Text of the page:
- Quinnipiac men’s basketball falls to Drexel in final game of Holiday Showcase
- No. 8 Quinnipiac men’s ice hockey falls to No. 1 UMass 3-1, head into break with a 14-3-0 record
- Quinnipiac men’s basketball moves to .500 with win over Lafayette
- No. 8 Quinnipiac men’s ice hockey upsets No. 1 UMass, 4-0
- Cramped cramming
- Dr. Bethany Zemba appointed as vice president and chief of staff
- Pro-life feminism: a candid conversation
- Phi Gamma Delta fundraises money for victims of California wildfires
- Former Quinnipiac President John Lahey awarded for service to Ireland
- Triumph out of tragedy
Eclectic jam-rock three piece Drums & Tuba not the traditional marching band
The eclectic marching band is the unusual moniker for Drums & Tuba, an Austin, Texas jam-rock trio who released their third record, “Mostly Ape,” on Ani Difranco’s Righteous Babe Records in early September.
Consisting of Difranco stage hand Brian Wolff on tuba and trumpet, the seedy trio ranks among diverging jazz-jam rock acts such as Medeski, Martin & Wood, Galactic, Les Claypool and John Scofield.
With drummer and electronic sampler Tony Nozero, of Madison, Wis., and guitarist Neal McKeeby of Knoxville, Tenn., Drums & Tuba are not a novelty act but a fusion ensemble representing jazz, electronic and grooving jam beats.
From New York City to a health food store affiliation, these three musicians scrap together “Mostly Ape,” an experimental record with the vibe of a James Bond soundtrack or any 1970’s jazz-funk theme song. Fans of the trio include punk and indie-rock fans, hippies and a mix of elder jazz hall concert-goers that find a little bit of everything in the band’s live set and recordings.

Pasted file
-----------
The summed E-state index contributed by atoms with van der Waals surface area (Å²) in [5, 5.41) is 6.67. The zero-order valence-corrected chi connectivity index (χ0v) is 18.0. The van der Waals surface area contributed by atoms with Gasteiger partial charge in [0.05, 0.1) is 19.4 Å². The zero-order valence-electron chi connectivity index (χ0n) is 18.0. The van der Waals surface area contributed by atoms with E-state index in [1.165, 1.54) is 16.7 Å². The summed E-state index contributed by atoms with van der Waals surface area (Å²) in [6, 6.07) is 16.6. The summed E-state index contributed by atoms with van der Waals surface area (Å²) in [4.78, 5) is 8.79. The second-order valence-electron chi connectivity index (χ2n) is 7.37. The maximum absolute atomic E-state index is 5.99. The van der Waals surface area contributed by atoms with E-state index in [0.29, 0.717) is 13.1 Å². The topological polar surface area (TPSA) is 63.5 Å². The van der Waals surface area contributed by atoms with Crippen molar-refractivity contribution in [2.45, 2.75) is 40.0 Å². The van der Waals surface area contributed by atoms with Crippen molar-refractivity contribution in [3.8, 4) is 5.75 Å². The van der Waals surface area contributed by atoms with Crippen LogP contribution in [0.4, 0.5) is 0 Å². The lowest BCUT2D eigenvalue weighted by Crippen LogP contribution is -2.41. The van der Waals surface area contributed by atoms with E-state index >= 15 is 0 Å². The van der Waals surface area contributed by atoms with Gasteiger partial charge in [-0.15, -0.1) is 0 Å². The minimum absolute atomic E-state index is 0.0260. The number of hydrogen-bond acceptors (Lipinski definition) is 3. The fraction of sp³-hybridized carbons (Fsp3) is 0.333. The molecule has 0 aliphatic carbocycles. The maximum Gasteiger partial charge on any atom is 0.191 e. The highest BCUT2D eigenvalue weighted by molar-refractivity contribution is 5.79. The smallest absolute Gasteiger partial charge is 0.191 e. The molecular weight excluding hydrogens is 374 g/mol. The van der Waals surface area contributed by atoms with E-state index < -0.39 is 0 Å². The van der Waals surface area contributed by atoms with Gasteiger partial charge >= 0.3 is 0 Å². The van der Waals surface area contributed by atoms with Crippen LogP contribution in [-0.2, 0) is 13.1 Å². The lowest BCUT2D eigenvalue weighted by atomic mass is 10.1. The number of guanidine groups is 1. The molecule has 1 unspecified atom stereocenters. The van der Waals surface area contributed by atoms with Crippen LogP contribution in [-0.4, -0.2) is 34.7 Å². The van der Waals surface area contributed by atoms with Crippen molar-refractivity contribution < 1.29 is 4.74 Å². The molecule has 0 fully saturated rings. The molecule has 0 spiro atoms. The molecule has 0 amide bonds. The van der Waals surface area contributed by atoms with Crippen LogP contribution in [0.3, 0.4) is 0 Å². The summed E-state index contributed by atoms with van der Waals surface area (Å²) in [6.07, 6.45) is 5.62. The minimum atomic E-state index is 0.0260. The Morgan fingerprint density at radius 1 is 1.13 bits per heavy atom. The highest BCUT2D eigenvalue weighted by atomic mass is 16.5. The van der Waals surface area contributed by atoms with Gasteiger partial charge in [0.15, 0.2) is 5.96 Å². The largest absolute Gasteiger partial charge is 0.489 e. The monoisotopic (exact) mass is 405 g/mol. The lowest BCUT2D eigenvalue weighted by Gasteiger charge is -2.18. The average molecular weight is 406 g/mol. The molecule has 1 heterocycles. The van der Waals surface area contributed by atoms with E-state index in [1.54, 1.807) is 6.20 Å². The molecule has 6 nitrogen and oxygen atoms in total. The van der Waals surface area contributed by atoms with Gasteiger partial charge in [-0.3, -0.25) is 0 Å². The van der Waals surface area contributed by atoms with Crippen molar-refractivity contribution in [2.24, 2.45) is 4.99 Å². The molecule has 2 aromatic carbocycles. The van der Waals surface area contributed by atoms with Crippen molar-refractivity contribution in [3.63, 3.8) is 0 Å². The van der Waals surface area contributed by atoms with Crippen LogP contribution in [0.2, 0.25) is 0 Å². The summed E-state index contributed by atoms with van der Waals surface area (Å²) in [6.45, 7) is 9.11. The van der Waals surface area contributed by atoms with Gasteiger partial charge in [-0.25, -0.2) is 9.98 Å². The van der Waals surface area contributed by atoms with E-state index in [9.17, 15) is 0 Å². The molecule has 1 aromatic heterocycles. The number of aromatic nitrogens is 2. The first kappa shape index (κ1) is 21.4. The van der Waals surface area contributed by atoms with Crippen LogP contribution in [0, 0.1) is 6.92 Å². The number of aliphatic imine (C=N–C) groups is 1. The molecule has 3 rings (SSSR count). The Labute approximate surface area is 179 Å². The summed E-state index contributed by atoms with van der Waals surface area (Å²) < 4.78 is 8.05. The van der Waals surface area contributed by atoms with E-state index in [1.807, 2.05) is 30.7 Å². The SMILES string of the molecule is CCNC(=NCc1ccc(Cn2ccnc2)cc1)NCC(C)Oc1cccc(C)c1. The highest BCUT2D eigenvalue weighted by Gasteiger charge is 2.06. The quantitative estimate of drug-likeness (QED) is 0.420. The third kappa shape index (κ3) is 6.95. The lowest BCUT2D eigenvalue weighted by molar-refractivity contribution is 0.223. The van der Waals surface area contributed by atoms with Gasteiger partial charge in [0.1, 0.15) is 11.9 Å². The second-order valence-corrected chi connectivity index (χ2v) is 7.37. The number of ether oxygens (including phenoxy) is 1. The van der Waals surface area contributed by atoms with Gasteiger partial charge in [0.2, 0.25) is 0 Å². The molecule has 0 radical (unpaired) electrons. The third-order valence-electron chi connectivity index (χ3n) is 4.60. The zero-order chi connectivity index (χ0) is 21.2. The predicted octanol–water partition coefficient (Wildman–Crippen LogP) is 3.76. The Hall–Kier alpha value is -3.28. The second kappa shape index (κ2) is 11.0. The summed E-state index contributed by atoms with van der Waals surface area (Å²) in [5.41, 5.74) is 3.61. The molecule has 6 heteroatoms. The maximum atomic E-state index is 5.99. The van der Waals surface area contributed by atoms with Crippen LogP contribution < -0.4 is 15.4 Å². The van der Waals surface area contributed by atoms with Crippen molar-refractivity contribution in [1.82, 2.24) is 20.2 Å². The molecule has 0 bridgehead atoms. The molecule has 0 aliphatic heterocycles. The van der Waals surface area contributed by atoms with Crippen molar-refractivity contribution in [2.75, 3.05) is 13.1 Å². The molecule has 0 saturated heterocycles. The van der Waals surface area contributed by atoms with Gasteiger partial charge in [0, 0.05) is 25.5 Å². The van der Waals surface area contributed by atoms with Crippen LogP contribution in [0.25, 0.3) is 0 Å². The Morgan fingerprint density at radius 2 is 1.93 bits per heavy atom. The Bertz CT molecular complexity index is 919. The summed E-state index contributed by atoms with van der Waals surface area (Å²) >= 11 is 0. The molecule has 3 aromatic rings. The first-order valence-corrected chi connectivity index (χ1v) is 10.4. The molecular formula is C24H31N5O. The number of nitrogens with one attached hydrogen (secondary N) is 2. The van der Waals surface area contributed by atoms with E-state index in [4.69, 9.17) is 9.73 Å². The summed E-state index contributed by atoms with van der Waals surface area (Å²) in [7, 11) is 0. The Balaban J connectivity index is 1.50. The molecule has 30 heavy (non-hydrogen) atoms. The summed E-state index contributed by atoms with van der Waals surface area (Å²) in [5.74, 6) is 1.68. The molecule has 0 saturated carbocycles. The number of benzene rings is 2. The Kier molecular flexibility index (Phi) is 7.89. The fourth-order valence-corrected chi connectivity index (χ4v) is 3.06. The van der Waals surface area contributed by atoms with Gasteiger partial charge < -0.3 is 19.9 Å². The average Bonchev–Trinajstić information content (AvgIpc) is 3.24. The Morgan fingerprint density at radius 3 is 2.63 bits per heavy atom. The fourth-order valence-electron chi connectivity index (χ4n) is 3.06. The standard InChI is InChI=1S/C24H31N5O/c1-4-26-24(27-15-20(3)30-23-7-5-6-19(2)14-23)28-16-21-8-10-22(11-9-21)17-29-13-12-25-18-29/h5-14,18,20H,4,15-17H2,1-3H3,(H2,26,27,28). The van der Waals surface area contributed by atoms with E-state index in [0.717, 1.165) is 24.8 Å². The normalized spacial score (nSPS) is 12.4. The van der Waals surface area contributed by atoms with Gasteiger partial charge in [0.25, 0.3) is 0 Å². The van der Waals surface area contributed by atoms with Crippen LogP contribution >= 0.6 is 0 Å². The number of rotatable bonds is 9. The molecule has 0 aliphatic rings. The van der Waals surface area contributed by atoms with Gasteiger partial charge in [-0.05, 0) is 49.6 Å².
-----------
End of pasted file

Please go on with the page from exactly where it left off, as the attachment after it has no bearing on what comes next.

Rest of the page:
“The kind of person who I expect to tell us ‘what the hell are you guys doing up there and whose dumb idea was it anyway’ will tell us, ‘that was nothing like I expected but I really dug your sound,'” says Wolff of his band’s charm. “Someone who is not completely into experimental music of any kind enjoys what we do simply because it’s good music, not because it’s impressive or complicated, but just because it sounds good.”
Leading off with a bombastic downbeat from low-registered Wolff’s tuba and kitty-meowing samples from Nozero, “Brain Liaters” is five and a half minutes of trance fusion courtesy of a New Orleans marching band and a Sunset Strip detective film’s heavy funk-rock tempo.
“Sevens” is reminiscent of Difranco’s jam-worthy funk catalog, while it features metal-esque guitar breaks a la “Mother’s Milk”-era Chili Peppers.
Further caramelized funk rock persists in “4Style” and “Elephants.” Brass takes the place of the slapped bass guitar. McKeeby stratifies in a chunky rhythm guitar nirvana and Nozero fizzes with soda-pop scratches and looped drumming.
Meanwhile, it is uncertain as to which niche the trio stands for a stretched moment, as they are everywhere and shift easily mid-song amid the marching band brass, “Boogie Nights” velvet and pistol-shooter crime tale sounds.
“Air Con Dee” glistens with laser gun effects in renegade funk and the two-minute “Super Bee” is a quick intravenous bop-jazz dose in the tune of Blue Note jazz-jammers Medeski, Martin and Wood.
Concluding with “Magoo,” Wolff, McKeeby and Nozero pay a silly homage to “Superfly” Curtis Mayfield and funk-soul greats, ending “Mostly Ape” with a repetitive chime of art rock decadence.
Heading west, Drums & Tuba will be back in the area by December, playing at Brooklyn, N.Y.’s North Six on Nov. 27.